The Colorado Rockies drafted Kyle Parker back in June with full knowledge that Parker also desired to continue his football career. Even though the Rockies failed to sway Parker away from football for this season, the Rockies did sign him to a professional contract and handed him a $1.4 million signing bonus.
In two games this season, Parker is 15-of-26 for 283 yards with four touchdowns and one interception. However, those two games were against North Texas and Presbyterian College. This week Clemson heads into SEC territory with a road trip to Auburn.
Kevin Scarbinsky of the Birmingham News ponders why the NCAA is right and is wrong in dealing with professional status. Basically, NCAA by-laws allow student-athletes to sign a professional contract in one sport, but allow those same student-athletes to compete in a second sport on the collegiate level. That's exactly what Kyle Parker did during the summer: sign a contract with the Colorado Rockies but also start at quarterback for the Clemson Tigers.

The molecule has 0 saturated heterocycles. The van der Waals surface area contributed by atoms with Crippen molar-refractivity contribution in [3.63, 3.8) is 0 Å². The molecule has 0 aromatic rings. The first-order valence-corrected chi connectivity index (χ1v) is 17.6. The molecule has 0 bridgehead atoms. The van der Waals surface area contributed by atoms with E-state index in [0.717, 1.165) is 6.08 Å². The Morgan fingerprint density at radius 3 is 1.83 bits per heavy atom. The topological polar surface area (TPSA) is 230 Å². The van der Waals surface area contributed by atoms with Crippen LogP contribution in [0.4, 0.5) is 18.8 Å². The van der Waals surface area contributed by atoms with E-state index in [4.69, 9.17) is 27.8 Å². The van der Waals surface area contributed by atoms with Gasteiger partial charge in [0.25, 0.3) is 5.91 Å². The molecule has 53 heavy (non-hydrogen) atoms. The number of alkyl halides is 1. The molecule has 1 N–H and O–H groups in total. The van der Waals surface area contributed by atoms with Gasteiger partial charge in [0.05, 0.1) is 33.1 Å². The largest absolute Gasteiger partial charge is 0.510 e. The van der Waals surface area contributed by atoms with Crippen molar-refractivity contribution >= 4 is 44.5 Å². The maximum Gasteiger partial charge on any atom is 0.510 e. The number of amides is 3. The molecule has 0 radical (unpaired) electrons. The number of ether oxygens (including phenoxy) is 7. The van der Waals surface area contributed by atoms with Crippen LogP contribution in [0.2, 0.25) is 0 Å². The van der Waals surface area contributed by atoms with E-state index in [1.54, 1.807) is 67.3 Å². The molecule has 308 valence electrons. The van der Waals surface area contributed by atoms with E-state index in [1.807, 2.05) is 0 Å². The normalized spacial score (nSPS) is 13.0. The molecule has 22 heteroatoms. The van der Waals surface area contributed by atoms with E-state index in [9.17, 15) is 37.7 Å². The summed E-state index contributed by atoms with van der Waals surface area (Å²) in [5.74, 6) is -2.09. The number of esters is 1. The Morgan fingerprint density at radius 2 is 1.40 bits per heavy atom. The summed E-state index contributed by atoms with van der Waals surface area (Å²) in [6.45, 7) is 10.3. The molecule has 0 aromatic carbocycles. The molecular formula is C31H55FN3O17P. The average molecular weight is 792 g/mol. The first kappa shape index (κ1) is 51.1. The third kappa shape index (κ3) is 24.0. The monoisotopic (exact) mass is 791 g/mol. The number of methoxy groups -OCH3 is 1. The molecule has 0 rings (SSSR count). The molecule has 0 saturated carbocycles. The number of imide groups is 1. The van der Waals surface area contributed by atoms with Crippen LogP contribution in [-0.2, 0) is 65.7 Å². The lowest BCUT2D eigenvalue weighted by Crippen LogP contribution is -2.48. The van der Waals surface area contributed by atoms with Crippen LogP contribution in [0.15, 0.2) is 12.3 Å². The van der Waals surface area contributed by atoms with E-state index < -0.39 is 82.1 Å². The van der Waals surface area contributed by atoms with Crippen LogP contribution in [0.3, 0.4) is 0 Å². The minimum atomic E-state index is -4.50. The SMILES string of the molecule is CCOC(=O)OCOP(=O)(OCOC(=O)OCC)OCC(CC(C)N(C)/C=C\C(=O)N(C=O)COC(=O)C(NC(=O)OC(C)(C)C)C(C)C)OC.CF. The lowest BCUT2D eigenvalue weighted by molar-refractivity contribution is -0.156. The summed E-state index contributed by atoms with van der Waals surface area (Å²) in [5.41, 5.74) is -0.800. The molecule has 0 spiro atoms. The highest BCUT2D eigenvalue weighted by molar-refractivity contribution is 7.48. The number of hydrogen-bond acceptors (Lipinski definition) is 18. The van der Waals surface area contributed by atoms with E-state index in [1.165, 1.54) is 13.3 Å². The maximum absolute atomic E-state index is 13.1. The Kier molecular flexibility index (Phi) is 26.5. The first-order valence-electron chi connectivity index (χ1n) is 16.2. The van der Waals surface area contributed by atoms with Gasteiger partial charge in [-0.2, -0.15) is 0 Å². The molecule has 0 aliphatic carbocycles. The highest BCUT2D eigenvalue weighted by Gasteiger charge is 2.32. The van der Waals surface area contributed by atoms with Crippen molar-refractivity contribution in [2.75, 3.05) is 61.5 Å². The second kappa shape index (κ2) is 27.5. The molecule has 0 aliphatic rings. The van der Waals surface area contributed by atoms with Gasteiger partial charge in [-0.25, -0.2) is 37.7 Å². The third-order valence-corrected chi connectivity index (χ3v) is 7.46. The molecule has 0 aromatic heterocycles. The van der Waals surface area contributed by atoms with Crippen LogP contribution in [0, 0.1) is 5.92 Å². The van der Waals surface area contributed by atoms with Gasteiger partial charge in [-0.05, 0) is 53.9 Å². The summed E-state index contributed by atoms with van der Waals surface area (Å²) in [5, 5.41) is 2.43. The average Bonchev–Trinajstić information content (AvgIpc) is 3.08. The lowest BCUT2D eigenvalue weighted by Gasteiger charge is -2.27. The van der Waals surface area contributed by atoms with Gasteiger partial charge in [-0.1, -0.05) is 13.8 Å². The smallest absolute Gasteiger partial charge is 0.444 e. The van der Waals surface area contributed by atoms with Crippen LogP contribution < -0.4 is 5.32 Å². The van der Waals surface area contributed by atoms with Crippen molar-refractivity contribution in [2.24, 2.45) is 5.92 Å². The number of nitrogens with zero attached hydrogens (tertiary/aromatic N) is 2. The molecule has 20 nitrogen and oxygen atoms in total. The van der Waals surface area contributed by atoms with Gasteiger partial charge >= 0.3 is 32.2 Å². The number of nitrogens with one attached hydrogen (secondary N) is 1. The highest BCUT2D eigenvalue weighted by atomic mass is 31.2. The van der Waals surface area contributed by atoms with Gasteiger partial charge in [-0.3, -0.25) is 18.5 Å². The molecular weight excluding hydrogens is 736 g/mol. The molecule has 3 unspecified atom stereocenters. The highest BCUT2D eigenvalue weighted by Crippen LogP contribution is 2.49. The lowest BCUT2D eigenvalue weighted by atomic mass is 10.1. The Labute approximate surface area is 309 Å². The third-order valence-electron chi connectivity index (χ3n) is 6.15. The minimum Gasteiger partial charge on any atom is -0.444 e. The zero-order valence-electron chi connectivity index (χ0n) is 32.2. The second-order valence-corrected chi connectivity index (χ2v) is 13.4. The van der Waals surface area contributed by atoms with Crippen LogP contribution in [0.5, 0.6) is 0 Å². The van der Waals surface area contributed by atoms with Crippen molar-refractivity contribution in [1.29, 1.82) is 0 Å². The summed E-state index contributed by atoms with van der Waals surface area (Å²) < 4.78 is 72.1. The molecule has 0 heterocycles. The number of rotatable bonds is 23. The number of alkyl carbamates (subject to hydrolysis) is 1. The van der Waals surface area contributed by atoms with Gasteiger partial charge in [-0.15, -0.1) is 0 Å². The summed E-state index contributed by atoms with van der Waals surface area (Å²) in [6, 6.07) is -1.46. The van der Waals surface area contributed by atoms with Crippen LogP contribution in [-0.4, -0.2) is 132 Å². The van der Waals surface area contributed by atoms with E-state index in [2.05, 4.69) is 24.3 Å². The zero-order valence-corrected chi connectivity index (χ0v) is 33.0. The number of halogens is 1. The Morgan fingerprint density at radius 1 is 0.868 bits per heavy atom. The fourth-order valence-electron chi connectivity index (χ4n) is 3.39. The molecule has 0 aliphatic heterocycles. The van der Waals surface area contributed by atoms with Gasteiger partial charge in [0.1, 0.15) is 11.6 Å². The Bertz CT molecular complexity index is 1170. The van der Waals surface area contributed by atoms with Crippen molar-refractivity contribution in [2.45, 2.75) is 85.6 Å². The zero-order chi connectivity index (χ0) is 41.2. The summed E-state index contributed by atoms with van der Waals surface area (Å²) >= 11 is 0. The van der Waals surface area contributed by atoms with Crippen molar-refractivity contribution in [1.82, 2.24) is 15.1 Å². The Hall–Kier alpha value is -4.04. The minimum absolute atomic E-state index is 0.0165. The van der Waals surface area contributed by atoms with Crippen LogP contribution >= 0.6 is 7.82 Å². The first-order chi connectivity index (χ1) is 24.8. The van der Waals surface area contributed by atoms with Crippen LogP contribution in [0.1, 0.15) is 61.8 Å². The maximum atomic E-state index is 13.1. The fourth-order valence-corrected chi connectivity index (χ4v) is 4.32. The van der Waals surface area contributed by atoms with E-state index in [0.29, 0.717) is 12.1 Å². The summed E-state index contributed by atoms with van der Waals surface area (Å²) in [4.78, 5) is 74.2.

But as Scarbinsky goes on, Georgia wide receiver A.J. Green, who is appealing a suspension, reportedly sold his bowl game jersey for $1,000 to some guy who may have been an agent. Parker can make money off his baseball talent, but Green can't capitalize on his football skills because he's an amateur athlete.
The NCAA is hypocritical, as Scarbinsky points out, because Georgia makes money off Green's jersey. Thing is, those jerseys don't have Green's name on the back. Ah, that's supposed to make it all right. Or how about in EA Sports' NCAA Football? Those animated players bear striking resemblances to their real life counterparts, but they don't see a dime of that money.
But even if it weren't wrong for him to sell his own jersey, Green is kidding himself if he thinks his jersey is worth $1000. That's why this whole jersey-selling incident smacks of being illegal.